Femoral offset is underestimated on anteroposterior radiographs of the pelvis but accurately assessed on anteroposterior radiographs of the hip.
ABSTRACT The aim of this retrospective cohort study was to identify any difference in femoral offset as measured on pre-operative anteroposterior (AP) radiographs of the pelvis, AP radiographs of the hip and corresponding CT scans in a consecutive series of 100 patients with primary end-stage osteoarthritis of the hip (43 men and 57 women with a mean age of 61 years (45 to 74) and a mean body mass index of 28 kg/m(2) (20 to 45)). Patients were positioned according to a standardised protocol to achieve reproducible projection and all images were calibrated. Inter- and intra-observer reliability was evaluated and agreement between methods was assessed using Bland-Altman plots. In the entire cohort, the mean femoral offset was 39.0 mm (95% confidence interval (CI) 37.4 to 40.6) on radiographs of the pelvis, 44.0 mm (95% CI 42.4 to 45.6) on radiographs of the hip and 44.7 mm (95% CI 43.5 to 45.9) on CT scans. AP radiographs of the pelvis underestimated femoral offset by 13% when compared with CT (p < 0.001). No difference in mean femoral offset was seen between AP radiographs of the hip and CT (p = 0.191). Our results suggest that femoral offset is significantly underestimated on AP radiographs of the pelvis but can be reliably and accurately assessed on AP radiographs of the hip in patients with primary end-stage hip osteoarthritis. We, therefore, recommend that additional AP radiographs of the hip are obtained routinely for the pre-operative assessment of femoral offset when templating before total hip replacement.
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ABSTRACT: Background and purpose - Adequate restoration of femoral offset (FO) is critical for successful outcome after hip arthroplasty or fixation of hip fracture. Previous studies have identified that hip rotation influences the projected femoral offset (FOP) on plain anteroposterior (AP) radiographs, but the precise effect of rotation is unknown. Patients and methods - We developed a novel method of assessing rotation-corrected femoral offset (FORC), tested its clinical application in 222 AP hip radiographs following proximal femoral nailing, and validated it in 25 cases with corresponding computed tomography (CT) scans. Results - The mean FORC was 57 (29-93) mm, which differed significantly (p < 0.001) from the mean FOP 49 (22-65) mm and from the mean femoral offset determined by the standard method: 49 (23-66) mm. FORC correlated closely with femoral offset assessed by CT (FOCT); the Spearman correlation coefficient was 0.94 (95% CI: 0.88-0.97). The intraclass correlation coefficient for the assessment of FORC by AP hip radiographs correlating the repeated measurements of 1 observer and of 2 independent blinded observers was 1.0 and 1.0, respectively. Interpretation - Hip rotation affects the FOP on plain AP radiographs of the hip in a predictable way and should be adequately accounted for.Acta Orthopaedica 06/2014; · 2.45 Impact Factor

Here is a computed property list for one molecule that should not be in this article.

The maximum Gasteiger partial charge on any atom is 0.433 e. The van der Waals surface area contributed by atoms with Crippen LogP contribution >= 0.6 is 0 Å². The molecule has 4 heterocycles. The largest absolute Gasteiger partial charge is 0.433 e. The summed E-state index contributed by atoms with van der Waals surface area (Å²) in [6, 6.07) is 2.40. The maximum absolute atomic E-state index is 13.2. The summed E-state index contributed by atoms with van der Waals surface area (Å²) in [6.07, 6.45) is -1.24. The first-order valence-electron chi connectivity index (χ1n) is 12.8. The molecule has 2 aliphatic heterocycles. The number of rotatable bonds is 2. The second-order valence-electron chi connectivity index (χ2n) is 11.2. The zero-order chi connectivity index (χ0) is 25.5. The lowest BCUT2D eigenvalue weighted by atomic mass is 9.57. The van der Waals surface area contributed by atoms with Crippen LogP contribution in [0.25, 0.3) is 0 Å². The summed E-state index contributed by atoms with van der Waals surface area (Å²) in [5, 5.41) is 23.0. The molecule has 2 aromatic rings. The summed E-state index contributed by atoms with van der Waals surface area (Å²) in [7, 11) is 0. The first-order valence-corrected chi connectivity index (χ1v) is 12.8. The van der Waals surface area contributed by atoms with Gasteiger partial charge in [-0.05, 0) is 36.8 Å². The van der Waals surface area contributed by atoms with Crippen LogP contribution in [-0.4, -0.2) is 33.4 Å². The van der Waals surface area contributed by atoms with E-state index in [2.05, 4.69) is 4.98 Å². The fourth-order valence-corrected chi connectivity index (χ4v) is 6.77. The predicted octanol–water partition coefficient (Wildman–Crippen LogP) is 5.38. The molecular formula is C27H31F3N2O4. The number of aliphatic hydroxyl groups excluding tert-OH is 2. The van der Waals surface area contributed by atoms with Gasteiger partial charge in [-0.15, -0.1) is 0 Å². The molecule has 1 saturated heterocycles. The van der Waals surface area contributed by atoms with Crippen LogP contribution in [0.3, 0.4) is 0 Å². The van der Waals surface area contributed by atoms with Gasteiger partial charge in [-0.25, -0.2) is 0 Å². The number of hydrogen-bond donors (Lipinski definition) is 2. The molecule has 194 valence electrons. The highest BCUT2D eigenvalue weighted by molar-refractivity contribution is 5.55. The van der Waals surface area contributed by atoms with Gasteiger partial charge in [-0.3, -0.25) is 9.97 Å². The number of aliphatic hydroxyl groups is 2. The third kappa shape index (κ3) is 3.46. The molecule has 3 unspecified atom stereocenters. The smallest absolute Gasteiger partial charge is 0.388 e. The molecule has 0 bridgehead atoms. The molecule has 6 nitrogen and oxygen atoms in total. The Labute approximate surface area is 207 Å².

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ABSTRACT: Lateral patellar arthritis has been associated with poor outcomes in unicompartmental knee arthroplasty. The current study correlates intraoperative findings with MRI imaging, skyline radiographs and the presence of anterior knee pain.The Knee 05/2014; · 1.70 Impact Factor
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ABSTRACT: The aim of this prospective study was to determine the clinical value of lateral radiographs and corresponding MRI scans in the preoperative evaluation of the functional integrity of the anterior cruciate ligament (ACL) in a consecutive series of 78 patients (93 knees) with medial compartment osteoarthritis. All knees received standardised radiographs and MRI imagery. The wear pattern on the lateral radiograph was described based on a modified Keyes classification. On MRI, the ACL and the percentage of intact posterior cartilage in relation to the anteroposterior tibia width were assessed. The MRI showed an intact ACL in 23 (25 %) knees, evidence of ACL degeneration in 54 (58 %) knees and a complete ACL tear in 16 (17 %) knees. All knees with an intact ACL showed ≥14 % intact posterior cartilage on sagittal MRI scans, except for one knee. All knees with a torn ACL demonstrated <14 % intact posterior cartilage. Of the 54 knees with evidence of ACL degeneration, eight knees had <14 % intact posterior cartilage similar to the wear pattern present in knees with torn ACLs. Out of the 24 knees with a torn or degenerated ACL and <14 % intact posterior cartilage on MRI, 23 (96 %) knees demonstrated posterior bony erosion on corresponding lateral radiographs. The assessment of intact posterior tibial cartilage on MRI and lateral radiographs helps to identify knees with functional ACL insufficiency. MRI with assessment of both the ACL morphology and the underlying tibial wear pattern appears to provide additional clinical benefit in cases in which the extent of posterior bony erosion on the lateral radiograph cannot be assessed with confidence. Diagnostic study, Level II.Knee Surgery Sports Traumatology Arthroscopy 04/2014; · 2.68 Impact Factor